DeRozan still stands as the Raptors’ all-time leading scorer and is perhaps the avatar of the organization’s commitment to becoming a perennial playoff contender. Although no one will mistake him for Harden or Curry, DeRozan is the third-best guard from a historic class, and while history may remember him as the key piece in the Leonard deal, he will always have an indelible mark on the Raptors.
Siakam very well could end up atop this list when his career ends. For now, all Siakam has done is emerge as a significant part of the Raptors’ first championship run, won NBA Most Improved Player for 2018-19, then earned his first All-Star selection, to go along with All-NBA Second Team honours in 2019-20.
The members of the 2016 class are still reaching their peak, but Siakam and Philadelphia 76ers star Ben Simmons are the only players to have been named to an All-Star game and an All-NBA team in their careers thus far. At the time of the draft, the vast majority of fans and analysts wanted the Raptors to select Skal Labissière or Deyonta Davis with the No. 27 pick. When Siakam, a largely unknown quantity, was taken by the Raptors, it was preemptively dismissed as a bad pick, a reach, and many wanted to know why the Raptors took a senior who needed time to develop.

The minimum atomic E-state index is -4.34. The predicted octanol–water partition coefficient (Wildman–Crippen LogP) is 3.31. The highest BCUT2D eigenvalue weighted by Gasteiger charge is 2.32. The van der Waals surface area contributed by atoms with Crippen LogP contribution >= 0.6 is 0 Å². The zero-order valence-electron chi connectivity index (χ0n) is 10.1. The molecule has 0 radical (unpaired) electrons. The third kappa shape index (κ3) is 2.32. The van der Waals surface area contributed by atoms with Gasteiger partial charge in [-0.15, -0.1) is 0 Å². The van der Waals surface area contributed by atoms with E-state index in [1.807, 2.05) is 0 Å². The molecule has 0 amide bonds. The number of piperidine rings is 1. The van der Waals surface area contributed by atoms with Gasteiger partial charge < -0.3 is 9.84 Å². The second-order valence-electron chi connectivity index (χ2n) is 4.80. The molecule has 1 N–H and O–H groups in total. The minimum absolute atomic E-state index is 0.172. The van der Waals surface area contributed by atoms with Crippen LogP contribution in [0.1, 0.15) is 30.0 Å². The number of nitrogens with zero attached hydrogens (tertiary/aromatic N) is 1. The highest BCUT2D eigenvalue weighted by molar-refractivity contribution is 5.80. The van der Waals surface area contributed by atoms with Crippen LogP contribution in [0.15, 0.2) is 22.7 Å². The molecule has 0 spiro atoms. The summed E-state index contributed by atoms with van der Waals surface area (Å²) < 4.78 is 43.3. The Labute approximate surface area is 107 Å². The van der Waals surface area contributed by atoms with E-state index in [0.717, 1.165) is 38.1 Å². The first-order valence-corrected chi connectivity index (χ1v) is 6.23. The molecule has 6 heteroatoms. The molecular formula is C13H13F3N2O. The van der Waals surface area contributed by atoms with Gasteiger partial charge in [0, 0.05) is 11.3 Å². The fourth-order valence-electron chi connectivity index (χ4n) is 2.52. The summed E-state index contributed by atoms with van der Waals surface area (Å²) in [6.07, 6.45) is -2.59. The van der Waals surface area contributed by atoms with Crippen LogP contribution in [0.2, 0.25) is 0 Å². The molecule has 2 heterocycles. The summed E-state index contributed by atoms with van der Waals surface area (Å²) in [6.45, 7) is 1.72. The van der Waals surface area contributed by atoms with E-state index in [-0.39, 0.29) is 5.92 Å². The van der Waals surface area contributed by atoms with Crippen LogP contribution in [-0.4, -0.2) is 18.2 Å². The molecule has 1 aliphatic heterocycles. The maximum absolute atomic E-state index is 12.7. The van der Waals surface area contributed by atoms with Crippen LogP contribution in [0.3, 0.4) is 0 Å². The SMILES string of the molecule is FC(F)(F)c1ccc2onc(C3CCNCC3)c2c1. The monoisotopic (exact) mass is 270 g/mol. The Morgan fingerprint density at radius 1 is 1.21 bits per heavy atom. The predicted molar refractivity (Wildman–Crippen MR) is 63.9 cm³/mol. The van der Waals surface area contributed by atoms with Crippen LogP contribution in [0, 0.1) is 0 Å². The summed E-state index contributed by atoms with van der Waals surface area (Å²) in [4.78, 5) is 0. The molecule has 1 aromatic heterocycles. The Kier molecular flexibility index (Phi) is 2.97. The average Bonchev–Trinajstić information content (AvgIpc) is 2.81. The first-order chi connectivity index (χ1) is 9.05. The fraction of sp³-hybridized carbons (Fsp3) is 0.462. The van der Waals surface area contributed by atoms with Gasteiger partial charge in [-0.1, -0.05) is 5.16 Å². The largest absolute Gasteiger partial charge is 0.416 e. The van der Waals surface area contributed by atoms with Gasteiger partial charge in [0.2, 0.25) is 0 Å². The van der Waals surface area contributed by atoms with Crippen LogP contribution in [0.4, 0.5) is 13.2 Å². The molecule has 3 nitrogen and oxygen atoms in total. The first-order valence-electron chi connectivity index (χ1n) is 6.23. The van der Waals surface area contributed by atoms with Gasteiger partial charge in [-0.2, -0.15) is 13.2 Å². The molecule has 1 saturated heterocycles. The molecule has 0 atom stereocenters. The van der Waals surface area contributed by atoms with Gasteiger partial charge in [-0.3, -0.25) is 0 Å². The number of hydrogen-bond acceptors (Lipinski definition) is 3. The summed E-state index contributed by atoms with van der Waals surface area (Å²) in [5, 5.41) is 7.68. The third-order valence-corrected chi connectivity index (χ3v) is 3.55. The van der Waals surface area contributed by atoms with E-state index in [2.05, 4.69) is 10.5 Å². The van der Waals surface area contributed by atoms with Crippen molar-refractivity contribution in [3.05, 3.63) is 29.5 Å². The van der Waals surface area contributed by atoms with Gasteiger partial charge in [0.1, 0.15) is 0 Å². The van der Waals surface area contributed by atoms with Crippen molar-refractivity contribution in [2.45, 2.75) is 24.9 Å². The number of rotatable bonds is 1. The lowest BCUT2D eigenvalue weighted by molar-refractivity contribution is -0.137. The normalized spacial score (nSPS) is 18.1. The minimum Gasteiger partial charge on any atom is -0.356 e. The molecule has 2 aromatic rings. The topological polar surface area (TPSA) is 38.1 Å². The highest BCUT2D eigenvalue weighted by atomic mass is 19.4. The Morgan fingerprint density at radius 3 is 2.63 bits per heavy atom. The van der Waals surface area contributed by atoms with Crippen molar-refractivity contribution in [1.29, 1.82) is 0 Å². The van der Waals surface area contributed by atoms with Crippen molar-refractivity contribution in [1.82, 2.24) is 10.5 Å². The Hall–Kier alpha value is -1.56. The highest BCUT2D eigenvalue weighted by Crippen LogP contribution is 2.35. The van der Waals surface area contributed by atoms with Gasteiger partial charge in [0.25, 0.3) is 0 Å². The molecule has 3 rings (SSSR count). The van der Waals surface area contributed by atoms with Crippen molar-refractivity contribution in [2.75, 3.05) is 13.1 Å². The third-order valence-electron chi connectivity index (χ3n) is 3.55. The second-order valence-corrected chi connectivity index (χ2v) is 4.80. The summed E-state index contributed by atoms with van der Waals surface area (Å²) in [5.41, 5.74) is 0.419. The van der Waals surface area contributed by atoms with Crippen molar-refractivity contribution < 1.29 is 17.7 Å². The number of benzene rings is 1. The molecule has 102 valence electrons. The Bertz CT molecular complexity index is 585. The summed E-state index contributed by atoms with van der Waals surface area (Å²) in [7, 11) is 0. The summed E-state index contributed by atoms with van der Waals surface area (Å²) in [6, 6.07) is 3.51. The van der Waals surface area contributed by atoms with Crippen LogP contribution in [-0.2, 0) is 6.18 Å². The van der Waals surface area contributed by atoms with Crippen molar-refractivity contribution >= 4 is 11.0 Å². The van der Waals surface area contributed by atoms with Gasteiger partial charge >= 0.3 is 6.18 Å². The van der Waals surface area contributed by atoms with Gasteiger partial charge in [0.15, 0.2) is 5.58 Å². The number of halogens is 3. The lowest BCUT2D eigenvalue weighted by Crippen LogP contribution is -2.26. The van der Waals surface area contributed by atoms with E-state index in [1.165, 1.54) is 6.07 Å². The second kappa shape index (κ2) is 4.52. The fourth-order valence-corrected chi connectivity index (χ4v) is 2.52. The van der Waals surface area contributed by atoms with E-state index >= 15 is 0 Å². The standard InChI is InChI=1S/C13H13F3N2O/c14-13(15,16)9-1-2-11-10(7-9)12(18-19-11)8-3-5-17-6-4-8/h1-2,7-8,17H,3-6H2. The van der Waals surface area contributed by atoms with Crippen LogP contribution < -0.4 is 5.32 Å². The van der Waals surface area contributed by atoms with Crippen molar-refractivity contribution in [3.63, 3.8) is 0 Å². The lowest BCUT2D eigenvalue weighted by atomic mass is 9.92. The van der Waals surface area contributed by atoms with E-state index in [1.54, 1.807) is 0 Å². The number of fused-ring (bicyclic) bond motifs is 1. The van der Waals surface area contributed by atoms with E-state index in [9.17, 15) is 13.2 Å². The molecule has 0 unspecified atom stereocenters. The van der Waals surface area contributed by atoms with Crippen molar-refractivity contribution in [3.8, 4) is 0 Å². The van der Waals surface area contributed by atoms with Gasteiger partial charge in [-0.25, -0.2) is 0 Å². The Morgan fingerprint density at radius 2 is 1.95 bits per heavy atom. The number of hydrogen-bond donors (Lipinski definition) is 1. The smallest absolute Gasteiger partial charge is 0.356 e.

The fear of the unknown can be a real curse to some. Siakam easily dismissed any concerns about whether the Raptors made the correct choice. Now he’s a foundational piece of the most successful era in franchise history. He isn’t going anywhere soon, after signing a four-year, $130 million max extension prior to the 2019-20 campaign. If Siakam can elevate his game to another level as the No. 1 option and continues on the sky-high trajectory he’s shown to date, he has the potential to become the singular all-time best pick in franchise history.
There isn’t anything particularly novel about the man known as “Half Man, Half-Amazing” but since we’re here, Vince Carter was the first person to put his definitive stamp on basketball in Canada. Carter became the best in-game dunker in NBA history (if you want to stan Michael Jordan instead, have at it), putting the organization on the map with his iconic performance in the 2000 Slam Dunk Contest. His prolific dunks alone would warrant a place on this list, but Carter was one hell of a ball player and if you excuse Damon Stoudemire’s rookie season, became the Raptors’ first genuine star.